Alexis Miesen (left) and Jennie Dundas, the founders of Brooklyn’s Blue Marble Ice Cream, are part of “Sweet Dreams,” a new documentary about the Rwandan women they helped open the country’s first and only ice cream shop. Photo: Sweet Dreams
In our shops in Brooklyn, we see the emotional impact of an ice cream cone. It turns bad days into good and makes good days even better. It also brings people together and creates an opportunity for a shared, joyful experience. The idea that this impact might not be limited to the U.S., but in fact could be universal was fascinating to me, and I wanted to see what ice cream could do for the good people of Butare.
In 2010, Alexis Miesen and Jennie Dundas, co-founders of Brooklyn’s Blue Marble Ice Cream
, flew to Rwanda to help a group of women in Butare form a work cooperative and start the country’s first ice cream shop–no easy feat in central Africa. The women are survivors of the country’s 1994 genocide and members of Ingoma Nshya, an all-female drumming troupe. Most had never heard of ice cream before, let alone tasted it.
For $10, they could buy shares into the business, with Dundas and Miesen coming on as partners. Focusing on simple soft serve flavors–vanilla, chocolate, banana, passion fruit, pineapple, strawberry, coffee, black tea and sweet cream–the frozen dessert became a means to financial freedom for the women and the subject of Rob and Lisa Fruchtman’s new documentary Sweet Dreams, which opens in theaters tomorrow.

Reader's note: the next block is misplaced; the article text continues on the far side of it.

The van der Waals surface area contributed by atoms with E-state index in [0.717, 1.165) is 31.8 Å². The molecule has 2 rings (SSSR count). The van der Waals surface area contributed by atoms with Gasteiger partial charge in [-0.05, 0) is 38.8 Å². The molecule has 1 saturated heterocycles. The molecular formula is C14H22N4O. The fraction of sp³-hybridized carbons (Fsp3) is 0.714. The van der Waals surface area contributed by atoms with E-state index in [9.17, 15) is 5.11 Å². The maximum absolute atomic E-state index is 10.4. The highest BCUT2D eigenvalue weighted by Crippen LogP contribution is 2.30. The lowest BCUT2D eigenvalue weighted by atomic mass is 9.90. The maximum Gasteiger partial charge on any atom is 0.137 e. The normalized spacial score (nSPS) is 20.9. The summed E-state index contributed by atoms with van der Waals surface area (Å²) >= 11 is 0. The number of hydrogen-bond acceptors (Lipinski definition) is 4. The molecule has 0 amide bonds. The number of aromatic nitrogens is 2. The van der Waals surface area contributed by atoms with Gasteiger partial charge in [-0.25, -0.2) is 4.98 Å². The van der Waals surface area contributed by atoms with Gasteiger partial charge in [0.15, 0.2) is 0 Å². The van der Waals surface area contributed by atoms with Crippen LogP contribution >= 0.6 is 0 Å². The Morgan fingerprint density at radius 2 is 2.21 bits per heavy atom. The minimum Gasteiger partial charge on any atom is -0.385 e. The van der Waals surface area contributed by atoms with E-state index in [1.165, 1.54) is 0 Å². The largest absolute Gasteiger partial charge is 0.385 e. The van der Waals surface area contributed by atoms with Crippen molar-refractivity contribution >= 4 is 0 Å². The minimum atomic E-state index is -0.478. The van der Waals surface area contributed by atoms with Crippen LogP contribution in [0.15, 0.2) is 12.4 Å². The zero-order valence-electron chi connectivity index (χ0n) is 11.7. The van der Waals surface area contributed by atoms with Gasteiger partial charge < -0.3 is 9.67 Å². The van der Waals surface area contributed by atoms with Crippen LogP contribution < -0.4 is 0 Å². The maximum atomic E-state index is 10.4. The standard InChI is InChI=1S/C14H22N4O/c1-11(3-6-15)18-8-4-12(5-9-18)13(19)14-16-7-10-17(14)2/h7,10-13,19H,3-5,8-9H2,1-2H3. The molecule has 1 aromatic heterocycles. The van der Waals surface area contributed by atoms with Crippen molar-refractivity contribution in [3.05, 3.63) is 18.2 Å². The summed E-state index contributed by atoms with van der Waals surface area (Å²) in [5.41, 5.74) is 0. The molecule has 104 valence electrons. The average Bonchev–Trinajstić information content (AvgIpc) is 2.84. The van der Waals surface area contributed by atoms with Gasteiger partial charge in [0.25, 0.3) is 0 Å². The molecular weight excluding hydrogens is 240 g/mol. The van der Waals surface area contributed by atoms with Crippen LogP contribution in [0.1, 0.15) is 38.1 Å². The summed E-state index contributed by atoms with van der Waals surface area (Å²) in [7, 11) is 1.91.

Ahead of its release, Meisen, who made three trips back and forth to Africa and spent eight weeks living in Rwanda helping get the ice cream shop up and running, filled us in over email on her experience and gave us an update on how the shop is doing today.
BB: What was it about Kiki Katese [the founder of Ingoma Nshya] and her proposal that made you want to be a part of her project?
AM: When Kiki came to us with her idea of an ice cream shop in Butare, Rwanda, I thought it was outrageous but also brilliant. What she was proposing was really quite innovative. She argued that so much of “development” work focused on the bare essentials of life. Of course, we need those! But we need more than that, and we deserve more than that, in order to not just survive but to fully live. Kiki felt that an ice cream shop would provide an opportunity for her people to rest and indulge, to reconnect with themselves and others and perhaps even to start dreaming of other possibilities. In a modest but powerful way, she argued, this experience could nourish their spirits and embolden them to make changes in their lives and communities, driving their country forward.
I was moved and inspired by her perspective. In our shops in Brooklyn, we see the emotional impact of an ice cream cone. It turns bad days into good and makes good days even better. It also brings people together and creates an opportunity for a shared, joyful experience. The idea that this impact might not be limited to the U.S., but in fact could be universal was fascinating to me, and I wanted to see what ice cream could do for the good people of Butare. (more…)
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